Raymond Blanc's cookery school is running online cookery classes, with live advice beamed to your kitchen from Le Manoir aux Quat-Saisons. Octavia Pollock gave it a try.
At a time when so many activities are curtailed, it is a tonic to the soul to spend a Saturday afternoon in the virtual company of experts and tucking into a delicious meal. Echoing many businesses, the Raymond Blanc Cookery School at Le Manoir aux Quat’Saisons has embraced the internet to offer masterclasses online via Zoom, teaching a small group of would-be gourmets the tricks and techniques of top-class chefs.
On the menu was cauliflower soup and salmon with watercress and herb sauce, seemingly simply dishes elevated to heights never before reached in my kitchen by the skills of Mark Peregrine and Michael John. After considerately ensuring our glasses were charged with something stimulating, they led us in a chorus of chopping cauliflower and onion. In normal times, we would have been in the well-appointed kitchens of the Oxfordshire school, but now, we were scattered around the country, linked through laptops and iPads.
We had all been sent an ingredients and equipment list, as well as a smart apron, so could ensure we had everything we needed and there is definitely something relaxing about learning in familiar surroundings. The pressure is less, without fellow students glancing at your plates, and it fits comfortably into a day; children could even join in without the need for travel or babysitters.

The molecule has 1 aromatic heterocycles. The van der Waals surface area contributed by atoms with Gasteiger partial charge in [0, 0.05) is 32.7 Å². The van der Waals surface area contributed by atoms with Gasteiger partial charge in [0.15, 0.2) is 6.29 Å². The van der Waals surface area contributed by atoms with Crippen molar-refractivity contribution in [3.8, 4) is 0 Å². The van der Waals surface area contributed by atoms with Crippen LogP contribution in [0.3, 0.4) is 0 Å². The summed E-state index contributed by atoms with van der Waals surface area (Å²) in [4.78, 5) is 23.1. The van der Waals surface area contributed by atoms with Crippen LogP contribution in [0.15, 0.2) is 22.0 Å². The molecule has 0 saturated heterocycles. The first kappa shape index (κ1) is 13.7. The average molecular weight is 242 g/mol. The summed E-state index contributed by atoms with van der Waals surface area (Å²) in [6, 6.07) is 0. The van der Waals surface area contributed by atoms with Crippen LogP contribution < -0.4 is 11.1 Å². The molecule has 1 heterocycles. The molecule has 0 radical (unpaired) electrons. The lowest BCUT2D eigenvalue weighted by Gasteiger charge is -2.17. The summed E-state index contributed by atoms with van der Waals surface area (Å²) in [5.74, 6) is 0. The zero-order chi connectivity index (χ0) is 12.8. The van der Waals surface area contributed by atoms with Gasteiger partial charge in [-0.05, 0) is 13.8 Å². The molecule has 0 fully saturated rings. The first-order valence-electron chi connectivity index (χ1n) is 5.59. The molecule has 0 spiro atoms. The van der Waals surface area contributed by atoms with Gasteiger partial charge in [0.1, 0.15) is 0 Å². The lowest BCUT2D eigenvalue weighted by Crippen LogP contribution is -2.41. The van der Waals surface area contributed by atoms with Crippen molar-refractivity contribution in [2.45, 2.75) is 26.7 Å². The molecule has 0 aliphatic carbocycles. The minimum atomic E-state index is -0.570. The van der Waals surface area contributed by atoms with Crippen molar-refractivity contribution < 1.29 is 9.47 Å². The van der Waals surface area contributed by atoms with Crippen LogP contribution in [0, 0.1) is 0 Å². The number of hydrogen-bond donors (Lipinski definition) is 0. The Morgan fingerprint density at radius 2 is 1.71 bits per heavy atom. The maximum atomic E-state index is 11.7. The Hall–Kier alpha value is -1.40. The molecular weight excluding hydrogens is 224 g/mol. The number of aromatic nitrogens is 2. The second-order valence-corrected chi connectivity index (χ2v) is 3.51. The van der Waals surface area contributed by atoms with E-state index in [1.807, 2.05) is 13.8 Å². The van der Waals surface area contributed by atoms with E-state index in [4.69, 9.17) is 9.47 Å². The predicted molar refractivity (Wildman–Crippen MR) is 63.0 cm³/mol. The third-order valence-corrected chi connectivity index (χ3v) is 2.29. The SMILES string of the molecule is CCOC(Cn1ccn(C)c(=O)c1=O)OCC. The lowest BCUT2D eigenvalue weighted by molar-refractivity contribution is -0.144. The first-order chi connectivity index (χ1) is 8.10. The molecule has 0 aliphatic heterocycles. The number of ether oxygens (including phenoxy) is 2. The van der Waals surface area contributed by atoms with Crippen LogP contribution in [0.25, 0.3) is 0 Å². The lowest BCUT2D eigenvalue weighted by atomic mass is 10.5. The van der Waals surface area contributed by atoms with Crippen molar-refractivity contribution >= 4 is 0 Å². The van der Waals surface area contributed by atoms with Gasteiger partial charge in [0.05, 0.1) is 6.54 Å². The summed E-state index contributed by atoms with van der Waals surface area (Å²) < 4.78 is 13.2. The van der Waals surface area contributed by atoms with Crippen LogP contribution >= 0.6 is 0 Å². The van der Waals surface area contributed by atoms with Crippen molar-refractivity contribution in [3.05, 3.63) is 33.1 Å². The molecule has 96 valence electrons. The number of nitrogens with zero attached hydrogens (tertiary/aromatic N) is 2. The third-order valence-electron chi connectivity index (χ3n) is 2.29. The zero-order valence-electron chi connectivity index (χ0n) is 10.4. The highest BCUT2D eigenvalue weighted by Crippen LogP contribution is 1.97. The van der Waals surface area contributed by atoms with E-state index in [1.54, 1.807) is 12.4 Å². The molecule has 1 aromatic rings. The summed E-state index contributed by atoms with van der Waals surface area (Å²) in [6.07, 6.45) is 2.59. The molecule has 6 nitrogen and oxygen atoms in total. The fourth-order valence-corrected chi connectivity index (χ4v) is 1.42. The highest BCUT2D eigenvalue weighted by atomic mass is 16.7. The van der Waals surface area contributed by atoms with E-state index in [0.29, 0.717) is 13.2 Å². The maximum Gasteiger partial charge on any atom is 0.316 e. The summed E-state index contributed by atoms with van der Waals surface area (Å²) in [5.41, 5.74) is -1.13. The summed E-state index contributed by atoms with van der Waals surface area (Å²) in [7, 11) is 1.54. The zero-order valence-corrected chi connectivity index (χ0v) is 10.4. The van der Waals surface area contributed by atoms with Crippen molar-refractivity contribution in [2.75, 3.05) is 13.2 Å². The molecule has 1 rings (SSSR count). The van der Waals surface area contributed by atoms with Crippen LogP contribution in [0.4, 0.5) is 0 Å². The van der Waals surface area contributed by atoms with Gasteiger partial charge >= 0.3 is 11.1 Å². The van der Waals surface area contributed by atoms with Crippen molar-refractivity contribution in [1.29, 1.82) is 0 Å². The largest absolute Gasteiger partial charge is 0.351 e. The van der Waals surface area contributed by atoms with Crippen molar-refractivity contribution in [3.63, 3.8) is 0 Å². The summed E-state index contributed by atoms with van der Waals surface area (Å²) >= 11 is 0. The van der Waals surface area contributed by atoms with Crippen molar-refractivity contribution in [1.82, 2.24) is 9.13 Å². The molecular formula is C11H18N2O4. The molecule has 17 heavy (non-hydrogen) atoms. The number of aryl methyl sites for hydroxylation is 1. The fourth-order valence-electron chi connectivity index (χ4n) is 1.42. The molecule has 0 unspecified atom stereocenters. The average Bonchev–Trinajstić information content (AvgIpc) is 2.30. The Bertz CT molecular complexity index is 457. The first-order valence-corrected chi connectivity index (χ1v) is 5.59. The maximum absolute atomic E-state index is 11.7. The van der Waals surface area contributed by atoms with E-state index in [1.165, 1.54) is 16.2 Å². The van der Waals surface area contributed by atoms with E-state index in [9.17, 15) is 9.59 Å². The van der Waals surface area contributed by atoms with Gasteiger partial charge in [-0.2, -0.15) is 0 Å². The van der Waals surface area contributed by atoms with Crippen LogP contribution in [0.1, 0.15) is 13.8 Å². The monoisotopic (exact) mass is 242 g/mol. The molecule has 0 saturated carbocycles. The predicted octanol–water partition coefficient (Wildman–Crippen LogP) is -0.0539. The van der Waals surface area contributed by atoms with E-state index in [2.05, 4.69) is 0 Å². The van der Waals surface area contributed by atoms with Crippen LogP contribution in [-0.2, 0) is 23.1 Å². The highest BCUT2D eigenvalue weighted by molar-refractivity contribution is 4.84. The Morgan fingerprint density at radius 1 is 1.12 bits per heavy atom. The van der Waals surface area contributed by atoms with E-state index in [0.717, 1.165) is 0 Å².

With Zoom’s propensity to show the screen with the loudest sounds, there can be the odd hiccup when someone forgets to mute themselves — we had a few amusing moments watching a gentleman merrily operating his hand blender, oblivious to the fact that we could hear and see nothing else — but with such a small group, it’s easy to ask questions and share thoughts.
In between explaining why it’s best to use refined olive oil (rather than extra virgin; because it can get hotter without smoking) for cooking and showing how to chop banana shallots, our engaging tutors related how produce from the extensive vegetable gardens at Le Manoir had gone to good use during the enforced closure, supplying charities such as Age Concern. They revealed that Raymond Blanc’s mother had given him the Blend XPro he still uses, the school’s curry-powder recipe (equal parts turmeric, cardamom, cumin, coriander and cinnamon) and that storing fish in clingfilm will stop it breathing and cause it to go off more quickly.
We shared each other’s choices of tipple, but it would have been interesting to have been sent suggestions for wine pairings with the recipes.
The pace was swift, but the tutors were happy to wait for people to catch up and the food is designed so you can either eat it at the time or re-heat it later. As my psychologist ‘bubble’ friend pointed out, our brains benefit from learning new things and being engaged, so an afternoon such as this is exactly what we all need in these strange times. My friend and are already signing up for the next session. Bon appetit!
Virtual cook-alongs cost £90, including an apron and copy of Raymond Blanc’s Foolproof French Cookery. The next classes will run on March 5, 6 and 7, but more dates being arranged. To find out more and book, visit the website or telephone 01844 278881.
Recipe: Spiced cauliflower soup with coriander